Search

Millions wasted on moving

AUSTRALIA’S top companies are wasting millions of dollars each year by adopting ad hoc senior staff relocation policies.

This is the finding of Hamilton Watts International’s Australian Relocation Survey which covered eighty companies.

Main survey findings included:

• Millions of dollars being wasted through poor relocation policies and lack of continuity in management practices

• Relocation activities increasing in numbers, cost and complexity

• A growing number of Australian managers being relocated to Asia

• Middle management is on the move more than are top tier executives

• Australian business is beginning to recognise the importance of relocation management on their bottom line staff’s productivity and performance.

HWI director Peter Jenner said the findings of this survey mirrored the results of a similar undertaking two years ago.

“Companies are moving people more and more and it’s costing them more and more money,” Mr Jenner said.

“There has been a general increase in the movement of staff – largely due to globalisation.

“Companies have to move staff around to stay competitive.”

Mr Jenner said having a third party manage the relocation process could protect staff productivity and performance in new assignments.

“Professional relocation aims to minimise the disruption and uncertainty caused when staff and their families move to new environments – especially overseas,” he said.

“Encouragingly, companies have begun reappraising their relocation policies in the past two years in an attempt to achieve cost savings while providing value added services in the relocation process.”

Mr Jenner said the increase in staff movement had also shown the value of serviced accommodation.

In the Perth CBD alone, there are several serviced apartment complexes either proposed, under construction or in operation.

Mr Jenner said there had been an enormous increase in the use of serviced accommodation when relocating staff.

“In the past several years corporate Australia has woken up to the value of serviced accommodation when moving staff,” he said.

Serviced apartments give the guest most of the comforts of home on a fairly flexible leasing term.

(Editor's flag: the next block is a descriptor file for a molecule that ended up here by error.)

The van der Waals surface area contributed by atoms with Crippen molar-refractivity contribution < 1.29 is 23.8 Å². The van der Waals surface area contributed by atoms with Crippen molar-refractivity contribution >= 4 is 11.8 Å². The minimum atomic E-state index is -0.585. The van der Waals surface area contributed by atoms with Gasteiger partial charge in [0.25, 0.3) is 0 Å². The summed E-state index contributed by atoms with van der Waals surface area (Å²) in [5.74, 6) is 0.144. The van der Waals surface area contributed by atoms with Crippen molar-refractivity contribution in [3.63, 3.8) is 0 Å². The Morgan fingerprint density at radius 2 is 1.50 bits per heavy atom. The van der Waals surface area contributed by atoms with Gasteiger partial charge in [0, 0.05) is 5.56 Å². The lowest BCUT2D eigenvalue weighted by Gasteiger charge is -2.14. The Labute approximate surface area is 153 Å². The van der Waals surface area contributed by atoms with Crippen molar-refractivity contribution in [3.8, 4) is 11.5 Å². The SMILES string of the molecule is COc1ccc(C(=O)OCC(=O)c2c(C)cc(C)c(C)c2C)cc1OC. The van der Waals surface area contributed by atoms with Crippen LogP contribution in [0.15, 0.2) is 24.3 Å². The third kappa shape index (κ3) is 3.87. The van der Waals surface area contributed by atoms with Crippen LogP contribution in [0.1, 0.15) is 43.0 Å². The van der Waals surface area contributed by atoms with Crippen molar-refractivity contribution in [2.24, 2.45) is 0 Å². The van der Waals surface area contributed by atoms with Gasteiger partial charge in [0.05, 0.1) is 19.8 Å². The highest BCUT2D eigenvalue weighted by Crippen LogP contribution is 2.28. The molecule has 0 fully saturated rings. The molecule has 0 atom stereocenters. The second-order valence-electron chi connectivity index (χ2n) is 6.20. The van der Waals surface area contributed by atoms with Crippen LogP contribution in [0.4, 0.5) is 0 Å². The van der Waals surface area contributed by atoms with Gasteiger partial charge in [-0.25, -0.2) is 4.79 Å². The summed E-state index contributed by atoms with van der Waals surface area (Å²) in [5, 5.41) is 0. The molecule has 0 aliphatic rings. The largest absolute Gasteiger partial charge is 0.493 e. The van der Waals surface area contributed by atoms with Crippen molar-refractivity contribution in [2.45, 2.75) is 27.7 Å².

Most feature kitchen facilities. This is particularly attractive to relocated executives with families.

It minimises the disruption faced until a suitable family home can be found.

The HWI survey found key issues for relocatees and their families include schooling, housing, lifestyle, their career after the assignment and cultural differences.

Since the 1997 HWI survey it was found there had been:

• A 66 per cent increase in mortgage interest differential allowance

• A 25 per cent increase in domestic relocation costs and a 33 per cent jump in international relocation costs

• A 36 per cent increase in rental or cost of living differential

• A 35 per cent increase in return trips to the former location

• A 23 per cent increase in

payments to employees for a loss on the sale of their former home

• Also, since 1997 there had been a 20 per cent increase in relocations to the US, a 14 per cent increase in relocations to the UK and a 13 per cent increase in relocations to Asia.

Nearly 60 per cent of companies surveyed reported an increase in the total number of domestic and international relocations – both in and outbound.

Inbound relocations continue to grow from Asia, the US and the UK including a 20 per cent increase in inbound relocations from the US.

Add your comment

BNIQ sponsored byECU School of Business and Law

Students

6th-Australian Institute of Management WA20,000
7th-Murdoch University16,584
8th-South Regional TAFE10,549
9th-Central Regional TAFE10,000
10th-The University of Notre Dame Australia6,708
47 tertiary education & training providers ranked by total number of students in WA

Number of Employees

BNiQ Disclaimer